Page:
How JustAnswer Works:
  • Ask an Expert
    Experts are full of valuable knowledge and are ready to help with any question. Credentials confirmed by a Fortune 500 verification firm.
  • Get a Professional Answer
    Via email, text message, or notification as you wait on our site. Ask follow up questions if you need to.
  • 100% Satisfaction Guarantee
    Rate the answer you receive.
Ask Maverick Your Own Question
Maverick, Lawyer
Category: Real Estate Law
Satisfied Customers: 6423
Experience:  20 years professional experience
Type Your Real Estate Law Question Here...
Maverick is online now
A new question is answered every 9 seconds

Does vt law require a realestate purcher to record the deed

Customer Question

does vt law require a realestate purcher to record the deed
Submitted: 1 year ago.
Category: Real Estate Law
Expert:  Maverick replied 1 year ago.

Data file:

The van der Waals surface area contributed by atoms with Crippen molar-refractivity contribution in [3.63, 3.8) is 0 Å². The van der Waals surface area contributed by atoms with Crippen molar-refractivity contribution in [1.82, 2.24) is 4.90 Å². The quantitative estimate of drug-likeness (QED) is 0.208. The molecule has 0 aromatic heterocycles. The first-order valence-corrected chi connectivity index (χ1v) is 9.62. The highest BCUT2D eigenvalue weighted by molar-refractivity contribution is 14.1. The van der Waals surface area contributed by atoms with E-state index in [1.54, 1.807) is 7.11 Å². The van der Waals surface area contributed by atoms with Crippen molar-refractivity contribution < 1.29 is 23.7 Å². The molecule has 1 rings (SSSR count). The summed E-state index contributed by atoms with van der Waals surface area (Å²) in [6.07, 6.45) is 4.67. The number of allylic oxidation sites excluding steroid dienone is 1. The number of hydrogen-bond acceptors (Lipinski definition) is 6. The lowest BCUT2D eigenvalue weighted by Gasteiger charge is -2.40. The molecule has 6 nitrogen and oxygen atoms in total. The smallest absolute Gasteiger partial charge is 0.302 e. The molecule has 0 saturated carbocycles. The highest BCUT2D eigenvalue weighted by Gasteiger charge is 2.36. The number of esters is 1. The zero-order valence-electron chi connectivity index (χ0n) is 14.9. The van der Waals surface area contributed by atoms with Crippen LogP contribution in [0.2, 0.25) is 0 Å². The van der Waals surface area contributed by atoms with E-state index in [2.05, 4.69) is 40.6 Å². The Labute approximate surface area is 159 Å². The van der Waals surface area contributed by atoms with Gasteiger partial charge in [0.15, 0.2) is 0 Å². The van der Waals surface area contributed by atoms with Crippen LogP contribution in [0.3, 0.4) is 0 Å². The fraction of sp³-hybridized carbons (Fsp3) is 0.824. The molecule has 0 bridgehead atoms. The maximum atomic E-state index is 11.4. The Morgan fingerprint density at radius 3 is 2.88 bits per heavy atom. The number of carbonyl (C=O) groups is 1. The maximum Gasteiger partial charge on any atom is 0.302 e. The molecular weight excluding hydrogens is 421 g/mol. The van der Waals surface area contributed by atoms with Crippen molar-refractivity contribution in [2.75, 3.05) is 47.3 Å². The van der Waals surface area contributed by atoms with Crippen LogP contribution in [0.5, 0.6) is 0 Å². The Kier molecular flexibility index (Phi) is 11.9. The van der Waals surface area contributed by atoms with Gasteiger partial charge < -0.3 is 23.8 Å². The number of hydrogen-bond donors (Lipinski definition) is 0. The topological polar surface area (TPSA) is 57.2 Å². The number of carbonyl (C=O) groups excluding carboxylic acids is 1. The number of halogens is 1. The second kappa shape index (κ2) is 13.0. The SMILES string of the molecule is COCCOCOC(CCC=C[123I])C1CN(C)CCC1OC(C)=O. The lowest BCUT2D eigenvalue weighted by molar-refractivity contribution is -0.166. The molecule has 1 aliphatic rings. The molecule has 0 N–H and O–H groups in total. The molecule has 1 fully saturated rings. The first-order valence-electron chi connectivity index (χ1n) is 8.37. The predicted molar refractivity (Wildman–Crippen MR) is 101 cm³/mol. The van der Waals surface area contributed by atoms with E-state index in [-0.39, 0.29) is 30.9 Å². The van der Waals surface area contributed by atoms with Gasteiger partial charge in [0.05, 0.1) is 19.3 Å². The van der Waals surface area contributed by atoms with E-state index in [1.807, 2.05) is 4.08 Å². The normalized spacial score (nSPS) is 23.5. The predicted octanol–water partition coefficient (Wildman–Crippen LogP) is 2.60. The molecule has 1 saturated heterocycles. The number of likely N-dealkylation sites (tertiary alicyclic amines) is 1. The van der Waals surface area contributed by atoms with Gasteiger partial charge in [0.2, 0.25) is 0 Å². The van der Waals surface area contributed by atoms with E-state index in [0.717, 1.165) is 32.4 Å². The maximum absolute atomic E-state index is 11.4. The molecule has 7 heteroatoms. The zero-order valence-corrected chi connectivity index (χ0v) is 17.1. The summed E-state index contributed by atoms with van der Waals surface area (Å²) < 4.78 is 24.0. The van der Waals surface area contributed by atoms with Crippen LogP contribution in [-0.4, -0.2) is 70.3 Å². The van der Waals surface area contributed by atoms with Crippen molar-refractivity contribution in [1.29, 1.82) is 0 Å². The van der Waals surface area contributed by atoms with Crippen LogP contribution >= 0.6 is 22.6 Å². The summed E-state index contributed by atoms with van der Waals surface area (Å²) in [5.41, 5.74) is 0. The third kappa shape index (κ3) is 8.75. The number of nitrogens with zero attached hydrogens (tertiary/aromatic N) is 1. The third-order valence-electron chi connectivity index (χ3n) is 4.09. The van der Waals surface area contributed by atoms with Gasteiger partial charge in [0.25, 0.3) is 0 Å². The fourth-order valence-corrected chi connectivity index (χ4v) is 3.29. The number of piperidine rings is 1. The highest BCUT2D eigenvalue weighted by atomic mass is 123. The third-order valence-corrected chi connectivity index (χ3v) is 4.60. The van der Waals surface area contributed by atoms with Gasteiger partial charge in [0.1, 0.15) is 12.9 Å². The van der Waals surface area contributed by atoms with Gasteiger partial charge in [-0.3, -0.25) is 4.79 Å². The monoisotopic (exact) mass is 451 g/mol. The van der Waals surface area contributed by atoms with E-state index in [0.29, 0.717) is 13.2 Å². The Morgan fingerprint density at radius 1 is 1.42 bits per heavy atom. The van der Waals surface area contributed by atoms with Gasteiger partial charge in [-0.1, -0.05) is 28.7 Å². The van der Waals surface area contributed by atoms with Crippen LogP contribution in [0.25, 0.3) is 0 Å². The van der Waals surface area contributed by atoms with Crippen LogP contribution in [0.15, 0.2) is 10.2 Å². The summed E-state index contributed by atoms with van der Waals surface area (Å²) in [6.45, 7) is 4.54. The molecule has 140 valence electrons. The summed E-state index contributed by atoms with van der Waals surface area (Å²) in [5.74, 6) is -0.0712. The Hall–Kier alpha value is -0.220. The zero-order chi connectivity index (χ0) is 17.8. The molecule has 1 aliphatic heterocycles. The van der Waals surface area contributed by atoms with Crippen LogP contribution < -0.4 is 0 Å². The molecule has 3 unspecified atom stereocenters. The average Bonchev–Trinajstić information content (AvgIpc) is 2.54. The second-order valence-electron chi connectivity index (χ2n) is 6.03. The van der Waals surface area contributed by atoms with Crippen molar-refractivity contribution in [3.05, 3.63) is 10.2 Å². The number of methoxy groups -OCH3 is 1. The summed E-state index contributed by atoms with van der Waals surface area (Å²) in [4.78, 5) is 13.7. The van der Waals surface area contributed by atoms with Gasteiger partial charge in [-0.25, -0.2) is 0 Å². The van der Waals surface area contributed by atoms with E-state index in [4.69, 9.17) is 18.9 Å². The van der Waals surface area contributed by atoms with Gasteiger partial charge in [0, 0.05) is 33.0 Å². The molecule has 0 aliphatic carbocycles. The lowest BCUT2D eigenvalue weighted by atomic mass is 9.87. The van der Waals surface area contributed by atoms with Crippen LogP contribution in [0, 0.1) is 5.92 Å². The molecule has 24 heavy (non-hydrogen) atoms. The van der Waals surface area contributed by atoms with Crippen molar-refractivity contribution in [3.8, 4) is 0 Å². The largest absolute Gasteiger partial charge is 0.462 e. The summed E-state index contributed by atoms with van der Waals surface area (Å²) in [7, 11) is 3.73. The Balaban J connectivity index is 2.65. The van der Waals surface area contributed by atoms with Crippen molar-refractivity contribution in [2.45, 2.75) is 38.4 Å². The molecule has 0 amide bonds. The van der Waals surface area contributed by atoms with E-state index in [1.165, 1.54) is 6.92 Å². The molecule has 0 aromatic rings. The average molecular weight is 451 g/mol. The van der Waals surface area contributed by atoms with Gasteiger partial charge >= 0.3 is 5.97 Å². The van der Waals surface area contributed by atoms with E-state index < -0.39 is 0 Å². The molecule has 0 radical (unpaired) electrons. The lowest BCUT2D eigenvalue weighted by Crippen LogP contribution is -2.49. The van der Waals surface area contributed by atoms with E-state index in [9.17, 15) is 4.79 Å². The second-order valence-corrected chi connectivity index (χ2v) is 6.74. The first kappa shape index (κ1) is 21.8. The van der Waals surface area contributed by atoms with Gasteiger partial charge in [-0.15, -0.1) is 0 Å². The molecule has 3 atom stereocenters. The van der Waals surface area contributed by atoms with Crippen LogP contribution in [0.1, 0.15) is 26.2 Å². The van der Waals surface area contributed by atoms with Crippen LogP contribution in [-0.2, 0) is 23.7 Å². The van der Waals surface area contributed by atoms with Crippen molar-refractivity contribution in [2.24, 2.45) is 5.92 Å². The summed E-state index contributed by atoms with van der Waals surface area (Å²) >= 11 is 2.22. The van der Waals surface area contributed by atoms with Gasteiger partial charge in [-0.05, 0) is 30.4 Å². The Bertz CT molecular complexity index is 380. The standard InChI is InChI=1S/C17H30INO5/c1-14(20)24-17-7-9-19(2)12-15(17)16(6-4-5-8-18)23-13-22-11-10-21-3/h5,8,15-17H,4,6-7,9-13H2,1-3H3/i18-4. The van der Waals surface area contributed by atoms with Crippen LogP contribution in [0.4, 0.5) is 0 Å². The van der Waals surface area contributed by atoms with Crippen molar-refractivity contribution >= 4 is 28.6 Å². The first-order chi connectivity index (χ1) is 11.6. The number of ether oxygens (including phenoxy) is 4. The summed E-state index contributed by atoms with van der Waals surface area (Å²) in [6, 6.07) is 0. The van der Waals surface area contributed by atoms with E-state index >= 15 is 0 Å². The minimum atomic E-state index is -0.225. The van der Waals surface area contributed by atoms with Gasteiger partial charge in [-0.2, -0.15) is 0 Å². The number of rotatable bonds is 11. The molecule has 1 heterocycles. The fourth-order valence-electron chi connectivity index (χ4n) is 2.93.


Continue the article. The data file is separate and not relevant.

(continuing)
Welcome to Just Answer (“JA”)! My name is Maverick.

Note: (1) If you want legal advice, consult with a local attorney before acting or deciding not to act; information given here is for educational purposes only; (2) Most questions are answered within the hour; however, if I am not signed on, please allow up to 24 hours; and (3) Please assign a feedback rating so JA will compensate me. By continuing, you confirm that you understand and agree to these terms and to JA’s other site disclaimers.

Expert:  Maverick replied 1 year ago.

ANSWER: It is very risky for a buyer to not timely record a deed in order to avoid taxes. If the seller should incur a judgment or income tax liens, the seller's liens will automatically attach to all property to which the seller holds title. Since the deed records would still reflect the seller as the owner, the seller's debt liens may be deemed to attach to property even though your son now owns it. Also, an unscrupulous seller might sell the same property to a second buyer and skip town leaving the two buyer to fight out ownership issues.

So, technically he is correct. But the consequences are risky and eventually when the seller gets the new tax bill and finds out that your son has not recorded the deed, he will seek to sue your son for the amount that he has to payout in taxes on your son's behalf.